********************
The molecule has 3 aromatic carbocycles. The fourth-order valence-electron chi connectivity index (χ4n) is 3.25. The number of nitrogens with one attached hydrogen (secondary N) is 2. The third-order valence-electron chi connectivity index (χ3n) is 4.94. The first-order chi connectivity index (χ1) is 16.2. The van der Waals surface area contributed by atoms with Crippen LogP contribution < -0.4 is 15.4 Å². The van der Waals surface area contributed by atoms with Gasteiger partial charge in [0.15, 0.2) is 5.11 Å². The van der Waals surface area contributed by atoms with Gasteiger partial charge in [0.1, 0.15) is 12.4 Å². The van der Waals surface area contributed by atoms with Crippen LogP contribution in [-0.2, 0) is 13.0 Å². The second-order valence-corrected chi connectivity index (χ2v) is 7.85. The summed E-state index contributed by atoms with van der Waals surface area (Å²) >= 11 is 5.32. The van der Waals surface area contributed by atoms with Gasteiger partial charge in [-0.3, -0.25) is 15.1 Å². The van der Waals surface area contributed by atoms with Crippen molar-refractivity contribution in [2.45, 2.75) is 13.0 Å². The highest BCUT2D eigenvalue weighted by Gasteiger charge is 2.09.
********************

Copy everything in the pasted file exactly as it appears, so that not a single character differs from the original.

The molecule has 3 aromatic carbocycles. The fourth-order valence-electron chi connectivity index (χ4n) is 3.25. The number of nitrogens with one attached hydrogen (secondary N) is 2. The third-order valence-electron chi connectivity index (χ3n) is 4.94. The first-order chi connectivity index (χ1) is 16.2. The van der Waals surface area contributed by atoms with Crippen LogP contribution < -0.4 is 15.4 Å². The van der Waals surface area contributed by atoms with Gasteiger partial charge in [0.15, 0.2) is 5.11 Å². The van der Waals surface area contributed by atoms with Gasteiger partial charge in [0.1, 0.15) is 12.4 Å². The van der Waals surface area contributed by atoms with Crippen LogP contribution in [-0.2, 0) is 13.0 Å². The second-order valence-corrected chi connectivity index (χ2v) is 7.85. The summed E-state index contributed by atoms with van der Waals surface area (Å²) >= 11 is 5.32. The van der Waals surface area contributed by atoms with Gasteiger partial charge in [-0.3, -0.25) is 15.1 Å². The van der Waals surface area contributed by atoms with Crippen molar-refractivity contribution in [2.45, 2.75) is 13.0 Å². The highest BCUT2D eigenvalue weighted by Gasteiger charge is 2.09.